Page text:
Monday, October 31, 2005

Even Steven

Despite dramatic Mood and Variance swings this weekend, I'm back to level.

First of all, the dear and patient wife was not really close to divorcing me. Sure, she was plenty pissed that she came home to find a drunk, laughing lunatic on the couch playing poker as it was possible I may have neglected to mention I'd be home a little early to play in the Wheaton Shindig (Strike 1). And sure, she may have been aghast that I continued to play poker straight thru the evening, because, well, I was on a bender. You've been there, right? I was enjoying myself a great deal at the blogger NL table, I was cruising in the $50 MTT, why stop? I knew I was in for it, but I figured I could salvage it with solid husband play over the rest of the weekend. There was a shade of doubt come Saturday morning when she actually uttered the words, "We need to talk," but that was still the sour residue of the evening previous and a rough start to her work day. By the time she got home Saturday evening, walking into a pristinely scrubbed home, complete with polished hardwood floors, and a chicken-rice-caesar salad extravaganza of a dinner, I was back in the good graces.

It's all give and take, people. I was definitely out of line on Friday and I will definitely be out of line again in the future. Good thing I'm so lovable. And a solid 85% of the time, fairly conscientious. Besides, after nearly 6 years in the LA sunshine, she' gonna divorce me and move back to Sweden? Ha. She pulls out the parka when it drops below 70.

Remove tongue from cheek. I'm a bastard. Her bad luck to love me.


I asked nicely if I could play the $10K Guaranteed last night on FT and was granted my wish. I really had to step out of my comfort zone to stay alive as long as I did, what with the Coldest Deck of All Time reducing me to making plays at pots with 96o. It was kind of fun. Most of the players were tight once we got past the first half-hour and the Extreme Donks had gifted away their chips. I knew I'd be able to play at some of the weak-tighties remaining and managed to steal some pots. Alas, eventually never getting any pocket pairs above 77 took it's toll and I had to push late in Hour Two with QJo and a Harrington Factor deep in the Red. QJo, meet AA. AA, QJo. IGHN.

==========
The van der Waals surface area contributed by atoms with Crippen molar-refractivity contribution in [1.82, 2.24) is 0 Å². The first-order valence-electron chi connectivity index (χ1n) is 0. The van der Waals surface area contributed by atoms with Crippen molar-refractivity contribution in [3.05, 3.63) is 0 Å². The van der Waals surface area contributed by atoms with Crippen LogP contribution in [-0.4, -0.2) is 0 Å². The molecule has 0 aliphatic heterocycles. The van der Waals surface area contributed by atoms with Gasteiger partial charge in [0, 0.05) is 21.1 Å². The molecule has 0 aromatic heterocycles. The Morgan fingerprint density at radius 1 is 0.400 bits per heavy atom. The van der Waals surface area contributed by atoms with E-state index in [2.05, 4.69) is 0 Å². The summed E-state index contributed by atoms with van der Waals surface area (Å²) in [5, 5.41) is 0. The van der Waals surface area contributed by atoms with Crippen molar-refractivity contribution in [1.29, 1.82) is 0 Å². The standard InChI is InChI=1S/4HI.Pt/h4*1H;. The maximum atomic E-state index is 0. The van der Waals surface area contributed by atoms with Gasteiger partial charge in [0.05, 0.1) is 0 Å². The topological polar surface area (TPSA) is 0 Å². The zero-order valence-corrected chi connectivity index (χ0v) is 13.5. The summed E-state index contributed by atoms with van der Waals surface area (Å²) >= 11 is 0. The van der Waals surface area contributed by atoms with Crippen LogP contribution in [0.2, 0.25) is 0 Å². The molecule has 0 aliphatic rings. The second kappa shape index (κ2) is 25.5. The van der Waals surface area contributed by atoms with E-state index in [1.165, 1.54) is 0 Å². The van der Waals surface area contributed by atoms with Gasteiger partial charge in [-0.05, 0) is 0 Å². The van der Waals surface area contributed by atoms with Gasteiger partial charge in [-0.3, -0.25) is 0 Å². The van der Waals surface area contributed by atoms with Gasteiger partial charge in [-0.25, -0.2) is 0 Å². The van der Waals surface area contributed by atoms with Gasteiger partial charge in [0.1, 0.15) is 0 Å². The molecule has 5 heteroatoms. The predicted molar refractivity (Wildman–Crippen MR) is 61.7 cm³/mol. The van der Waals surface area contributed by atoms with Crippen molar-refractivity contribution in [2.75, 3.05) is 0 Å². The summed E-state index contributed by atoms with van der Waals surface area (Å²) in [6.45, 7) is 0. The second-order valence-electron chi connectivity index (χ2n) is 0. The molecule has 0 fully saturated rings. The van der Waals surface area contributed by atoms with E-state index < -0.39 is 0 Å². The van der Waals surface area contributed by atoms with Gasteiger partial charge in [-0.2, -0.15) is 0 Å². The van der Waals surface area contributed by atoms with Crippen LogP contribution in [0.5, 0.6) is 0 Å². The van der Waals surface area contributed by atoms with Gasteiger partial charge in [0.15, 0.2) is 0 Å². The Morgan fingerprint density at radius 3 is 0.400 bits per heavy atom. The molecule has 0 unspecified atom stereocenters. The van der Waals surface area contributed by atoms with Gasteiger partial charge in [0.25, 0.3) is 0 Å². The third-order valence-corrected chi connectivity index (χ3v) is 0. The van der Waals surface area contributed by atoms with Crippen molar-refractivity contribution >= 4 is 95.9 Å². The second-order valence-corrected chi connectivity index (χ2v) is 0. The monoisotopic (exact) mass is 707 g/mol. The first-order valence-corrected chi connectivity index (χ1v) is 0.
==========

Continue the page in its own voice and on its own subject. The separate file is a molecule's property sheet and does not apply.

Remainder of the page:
My favorite part of the tourney was when AJ walked up and noticed a new--to him--avatar at my table. "Daddy? I didn't know elephants could play Omaha."

Kid's gonna be a Star.

I am convinced those tourneys are more beatable than the ones at Stars. I think the play is a little more basic. I've been taking tons of notes on players, as it seems I run into a familiar face or 20 every time out. The smaller fields certainly contribute to that. There's also a nice marital harmony side-benefit since most of the FT tourneys are done inside 3 hours, as opposed to 5 or 6 with the larger fields at Stars. Thus, I wholeheartedly endorse Full Tilt!


That said, those 180-person tourneys on Stars are gonna get my attention in the very near future. Deep Stack? Probably not so much.

Speaking of Stars, who wouldn't want to spend a Saturday Afternoon in the Park with Pauly?

What: Saturdays with Dr. Pauly
Where: Poker Stars
When: Saturday November 5th at 1pm EST
Tournament Info: #14338880 (check under Private Tournament Tab)
Password: hiltons
Eligibility: Anyone with a Poker Stars account
Attire: Pants optional

Special Prizes: First place (weekly): Phil Gordon's Little Green Book
My Bounty (weekly): Free iTunes Gift Card (Bust me and get 15 free songs!!)
Grubby's Bounty: Visit the Poker Grub for more info

Saturday's with Dr. Pauly Champion...
Overall Winner: iPod Nano
Overall 2nd Place: DVD of the Big Lebowski
Overall 3rd Place: Daddy calls you on Christmas to wish you Happy Holidays

Saturdays with Dr. Pauly Tour Dates:

Tournament #1: Sat. November 5th at 1pm EST
Tournament #2: Sat. November 12th at 1pm EST
Tournament #3: Sat. November 19th at 1pm EST
Tournament #4: Sat. November 26th at 1pm EST

More details at Pauly's world-renowned Tao of Poker.


Anyone who hasn't made a recent trip over to Res Ipsa Poker is missing out on some of the funniest stuff out there. Can we begin referring to him as the Gary Trudeau of Poker Bloggers?

Sunday, October 30, 2005


Another weekend post. Color me prolific.

A few years back, I read a book. It's name escapes me but it was of the self-help variety, along the lines of unlocking creativity. I recall little of its teachings, that kind of thing not really appealing or speaking to me. But I do remember a term/concept that resonated, because it applied.

A "Crazy Maker" was defined as someone who served only to criticize. Let's put aside for a moment how stupid the term itself is and focus on the concept. In all walks of life, people are called upon, at times, to "put themselves out there." It's not the easiest thing in the world. Certainly not for those who are a little self-conscious, a little sensitive, traits which I have possessed too often in my past. "Crazy Makers" represent a roadblock to the creative process, a barrier to letting your words go for fear of their reaction. Which was always a problem for me.